Small community water supply management
Community water supplies in both developing and developed countries are more frequently associated with outbreaks of waterborne disease than urban supplies. Investing in these supplies will reduce waterborne disease outbreaks and overall costs.
Guidelines were first provided in 1963 on water supply for rural areas and small communities. Its most recent guidance is Volume 3 of the WHO Guidelines on drinking water quality (3rd edition), Surveillance and control of community supplies.
The International Small Community Water Supply Network was formed to promote the achievement of substantive and sustainable improvements to the safety of small community water supplies, particularly in rural areas, as a contribution to the Millennium Development targets related to water and sanitation as five out of the six people without access to an improved water source live in rural areas. Network members work together to identify common management and technical issues and problems in relation to community supplies, and find workable solutions in geographic and cultural context.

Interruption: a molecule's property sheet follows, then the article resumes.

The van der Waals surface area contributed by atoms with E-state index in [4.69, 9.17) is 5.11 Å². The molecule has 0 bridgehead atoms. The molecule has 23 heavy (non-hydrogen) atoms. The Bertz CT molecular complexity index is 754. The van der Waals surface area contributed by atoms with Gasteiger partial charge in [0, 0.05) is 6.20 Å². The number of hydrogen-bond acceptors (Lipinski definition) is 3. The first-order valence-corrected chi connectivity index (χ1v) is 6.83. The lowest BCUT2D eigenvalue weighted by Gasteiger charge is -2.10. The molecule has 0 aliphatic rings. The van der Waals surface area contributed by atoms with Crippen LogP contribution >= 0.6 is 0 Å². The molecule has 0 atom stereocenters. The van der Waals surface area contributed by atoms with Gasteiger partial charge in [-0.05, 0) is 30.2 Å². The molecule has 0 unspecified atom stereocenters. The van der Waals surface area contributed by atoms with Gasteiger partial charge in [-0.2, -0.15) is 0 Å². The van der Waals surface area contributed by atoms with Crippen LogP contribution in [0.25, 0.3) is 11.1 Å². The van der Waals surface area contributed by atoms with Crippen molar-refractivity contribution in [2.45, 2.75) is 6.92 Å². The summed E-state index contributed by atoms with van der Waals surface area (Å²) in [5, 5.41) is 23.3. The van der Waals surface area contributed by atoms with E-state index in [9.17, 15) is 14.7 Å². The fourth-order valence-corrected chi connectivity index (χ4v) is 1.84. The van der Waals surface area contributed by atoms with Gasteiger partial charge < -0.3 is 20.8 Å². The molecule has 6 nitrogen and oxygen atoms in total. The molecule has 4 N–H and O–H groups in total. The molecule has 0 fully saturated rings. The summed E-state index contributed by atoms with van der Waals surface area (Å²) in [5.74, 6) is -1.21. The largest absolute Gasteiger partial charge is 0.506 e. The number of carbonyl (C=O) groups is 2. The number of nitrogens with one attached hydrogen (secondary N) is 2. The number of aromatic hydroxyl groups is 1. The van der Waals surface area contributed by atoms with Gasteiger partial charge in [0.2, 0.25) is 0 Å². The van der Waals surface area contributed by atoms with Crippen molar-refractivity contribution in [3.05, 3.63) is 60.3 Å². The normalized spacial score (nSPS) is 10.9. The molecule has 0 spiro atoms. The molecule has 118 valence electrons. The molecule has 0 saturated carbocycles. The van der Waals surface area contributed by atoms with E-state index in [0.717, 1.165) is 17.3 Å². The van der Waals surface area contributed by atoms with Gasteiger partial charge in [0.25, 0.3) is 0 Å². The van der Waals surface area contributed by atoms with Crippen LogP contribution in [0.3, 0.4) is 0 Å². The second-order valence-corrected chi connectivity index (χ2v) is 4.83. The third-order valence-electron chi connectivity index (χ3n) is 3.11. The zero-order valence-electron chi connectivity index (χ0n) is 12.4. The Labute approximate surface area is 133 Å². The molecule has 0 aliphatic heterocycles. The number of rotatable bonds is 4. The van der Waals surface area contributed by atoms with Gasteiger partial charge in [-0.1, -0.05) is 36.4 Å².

- International Small Community Water Supply Network
- Volume 3 - Surveillance and control of community supplies
- Water safety planning for small community water supplies: Step-by-step risk management guidance for drinking-water supplies
- Small and safe: Investing in small community water supplies will reduce waterborne disease outbreaks and overall costs